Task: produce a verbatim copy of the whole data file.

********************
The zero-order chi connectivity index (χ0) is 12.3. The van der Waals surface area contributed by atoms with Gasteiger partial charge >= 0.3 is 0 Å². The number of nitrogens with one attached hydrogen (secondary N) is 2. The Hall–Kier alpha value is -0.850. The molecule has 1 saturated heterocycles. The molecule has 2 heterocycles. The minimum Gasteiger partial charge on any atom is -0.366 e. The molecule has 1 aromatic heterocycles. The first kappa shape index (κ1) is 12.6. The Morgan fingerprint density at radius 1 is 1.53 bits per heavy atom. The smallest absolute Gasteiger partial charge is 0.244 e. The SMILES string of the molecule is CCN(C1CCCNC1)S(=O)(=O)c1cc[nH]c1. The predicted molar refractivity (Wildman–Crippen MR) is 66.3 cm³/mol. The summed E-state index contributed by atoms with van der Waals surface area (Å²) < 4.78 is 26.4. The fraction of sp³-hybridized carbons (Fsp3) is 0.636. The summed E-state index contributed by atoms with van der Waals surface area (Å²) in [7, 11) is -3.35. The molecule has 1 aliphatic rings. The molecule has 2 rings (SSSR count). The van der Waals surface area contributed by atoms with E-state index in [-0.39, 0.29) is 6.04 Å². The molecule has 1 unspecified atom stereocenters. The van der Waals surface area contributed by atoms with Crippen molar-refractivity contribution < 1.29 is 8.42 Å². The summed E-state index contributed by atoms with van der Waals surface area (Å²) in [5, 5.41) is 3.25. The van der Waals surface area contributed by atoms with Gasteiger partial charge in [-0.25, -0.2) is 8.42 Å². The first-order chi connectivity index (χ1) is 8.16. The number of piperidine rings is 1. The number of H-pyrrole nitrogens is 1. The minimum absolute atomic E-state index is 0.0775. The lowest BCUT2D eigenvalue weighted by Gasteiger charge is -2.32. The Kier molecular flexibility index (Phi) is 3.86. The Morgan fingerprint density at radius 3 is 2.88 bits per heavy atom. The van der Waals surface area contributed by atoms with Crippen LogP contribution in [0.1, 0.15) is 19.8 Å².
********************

The zero-order chi connectivity index (χ0) is 12.3. The van der Waals surface area contributed by atoms with Gasteiger partial charge >= 0.3 is 0 Å². The number of nitrogens with one attached hydrogen (secondary N) is 2. The Hall–Kier alpha value is -0.850. The molecule has 1 saturated heterocycles. The molecule has 2 heterocycles. The minimum Gasteiger partial charge on any atom is -0.366 e. The molecule has 1 aromatic heterocycles. The first kappa shape index (κ1) is 12.6. The Morgan fingerprint density at radius 1 is 1.53 bits per heavy atom. The smallest absolute Gasteiger partial charge is 0.244 e. The SMILES string of the molecule is CCN(C1CCCNC1)S(=O)(=O)c1cc[nH]c1. The predicted molar refractivity (Wildman–Crippen MR) is 66.3 cm³/mol. The summed E-state index contributed by atoms with van der Waals surface area (Å²) < 4.78 is 26.4. The fraction of sp³-hybridized carbons (Fsp3) is 0.636. The summed E-state index contributed by atoms with van der Waals surface area (Å²) in [7, 11) is -3.35. The molecule has 1 aliphatic rings. The molecule has 2 rings (SSSR count). The van der Waals surface area contributed by atoms with E-state index in [-0.39, 0.29) is 6.04 Å². The molecule has 1 unspecified atom stereocenters. The van der Waals surface area contributed by atoms with Crippen molar-refractivity contribution < 1.29 is 8.42 Å². The summed E-state index contributed by atoms with van der Waals surface area (Å²) in [5, 5.41) is 3.25. The van der Waals surface area contributed by atoms with Gasteiger partial charge in [-0.25, -0.2) is 8.42 Å². The first-order chi connectivity index (χ1) is 8.16. The number of piperidine rings is 1. The number of H-pyrrole nitrogens is 1. The minimum absolute atomic E-state index is 0.0775. The lowest BCUT2D eigenvalue weighted by Gasteiger charge is -2.32. The Kier molecular flexibility index (Phi) is 3.86. The Morgan fingerprint density at radius 3 is 2.88 bits per heavy atom. The van der Waals surface area contributed by atoms with Crippen LogP contribution in [0.1, 0.15) is 19.8 Å².